Short Stories, Irish literature, Classics, Modern Fiction and Contemporary Literary Fiction, The Japanese Novel and post Colonial Asian Fiction, Yiddish Literature, The Legacy of the Austro-Hungarian Empire and quality historical novels are some of my Literary Interests





Tuesday, April 26, 2011

"Big Blonde" by Dorothy Parker


"Big Blonde" 1929, 15 pages) by Dorothy Parker

The Best of Dorothy Parker?

"Big Blonde" is the third short story I have read by Dorothy Parker (1893 to 1967- USA.)    Prior to this I have read her "Arrangement in Black and White" and "A Telephone Call".      I  enjoyed both of these stories.   Both of these stories are about what seem like silly women whose lives revolve a bit to much about men.    Both are good smart stories.  When I started "Big Blond" (Wikipedia says it is her best known short story-it won the O'Henry Award in 1929 for the best short story of the year) I was expecting more of the same.     I was completely shocked and blown away by "Big Blond".    It was almost like finding out everybody's favorite partying sorority girl who could drink all the guys under the table can write a story to scare the world sober.

Imagine Virginia Woolf showing up on a late night talk show to swap jokes with Charlie Sheen or Elizabeth Bowen with an advise column in Seventeen Magazine.

"Big Blonde" is about Hazel Moore.  (Yes,  Dorothy Parker was a brunette.)   Here  is how she is described:

"Hazel Morse was a large, fair woman of the type that incites some men when they use the word “blonde” to click their tongues and wag their heads roguishly... In her twenties.. she had been employed as a model in a wholesale dress establishment—it was still the day of the big woman, and she was then prettily colored and erect and high-breasted. Her job was not onerous, and she met numbers of men and spent numbers of evenings with them, laughing at their jokes and telling them she loved their neckties. Men liked her, and she took it for granted that the liking of many men was a desirable thing. Popularity seemed to her to be worth all the work that had to be put into its achievement. Men liked you because you were fun, and when they liked you they took you out, and there you were. So, and successfully, she was fun. She was a good sport. Men liked a good sport."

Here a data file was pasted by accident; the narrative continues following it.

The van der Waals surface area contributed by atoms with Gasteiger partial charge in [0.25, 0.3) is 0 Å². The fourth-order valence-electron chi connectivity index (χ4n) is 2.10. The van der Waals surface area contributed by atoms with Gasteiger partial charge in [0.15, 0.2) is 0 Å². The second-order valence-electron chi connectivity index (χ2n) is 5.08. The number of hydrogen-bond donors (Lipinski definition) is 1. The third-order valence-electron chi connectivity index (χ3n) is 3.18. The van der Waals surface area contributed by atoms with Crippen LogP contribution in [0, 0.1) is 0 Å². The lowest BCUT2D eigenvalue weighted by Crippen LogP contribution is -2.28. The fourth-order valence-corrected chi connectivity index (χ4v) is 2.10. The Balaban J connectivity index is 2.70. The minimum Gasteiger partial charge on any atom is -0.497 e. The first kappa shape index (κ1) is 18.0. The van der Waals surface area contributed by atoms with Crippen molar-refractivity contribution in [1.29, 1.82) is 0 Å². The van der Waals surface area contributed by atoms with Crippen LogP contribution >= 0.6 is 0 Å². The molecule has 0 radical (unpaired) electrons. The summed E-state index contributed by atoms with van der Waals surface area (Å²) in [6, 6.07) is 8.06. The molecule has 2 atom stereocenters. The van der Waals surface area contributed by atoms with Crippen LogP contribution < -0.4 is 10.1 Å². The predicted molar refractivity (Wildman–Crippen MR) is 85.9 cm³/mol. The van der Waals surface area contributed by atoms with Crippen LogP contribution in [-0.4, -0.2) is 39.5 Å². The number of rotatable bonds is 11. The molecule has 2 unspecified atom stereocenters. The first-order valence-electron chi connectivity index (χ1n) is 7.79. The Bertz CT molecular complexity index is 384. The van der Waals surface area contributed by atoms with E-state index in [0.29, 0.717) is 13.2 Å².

Hazel meets and marries a man whose drinking and late night about town ways amused her.   It was not so funny after they got married.    He got bored with her and she with him.   He left her to move to Detroit and she did not much care.   He gave her enough money for a few months.   There was another big blond living in an apartment across the hall from her who had a lot of men friends and parties and Hazel soon had another admirer.  Then another and another and most all of them were married.   Hazel's job was to be "a good sport" and a big blond.   The story is set in a time when alcohol was illegal in America but only seemed to increase its hold on the people in Hazel's world.    

I do not want to tell any more of the plot of this story.    I think it is a brilliant work.   (I can see how readers who fit the physical description of Hazel might not be so thrilled with it!).     I did wonder as I read it if Parker's description of one of the characters as "a Jew" was a sign of prejudice or just a sign of times.   

If you have not yet read a Dorothy Parker story,I you might start with "A Telephone Call".   If you like that  then go on to "An Arrangement in Black and White" and then read the much better and deeper (and longer) "Big Blond".    I hope to read more of her stories soon.

You can read "Big Blond" HERE.








            


       

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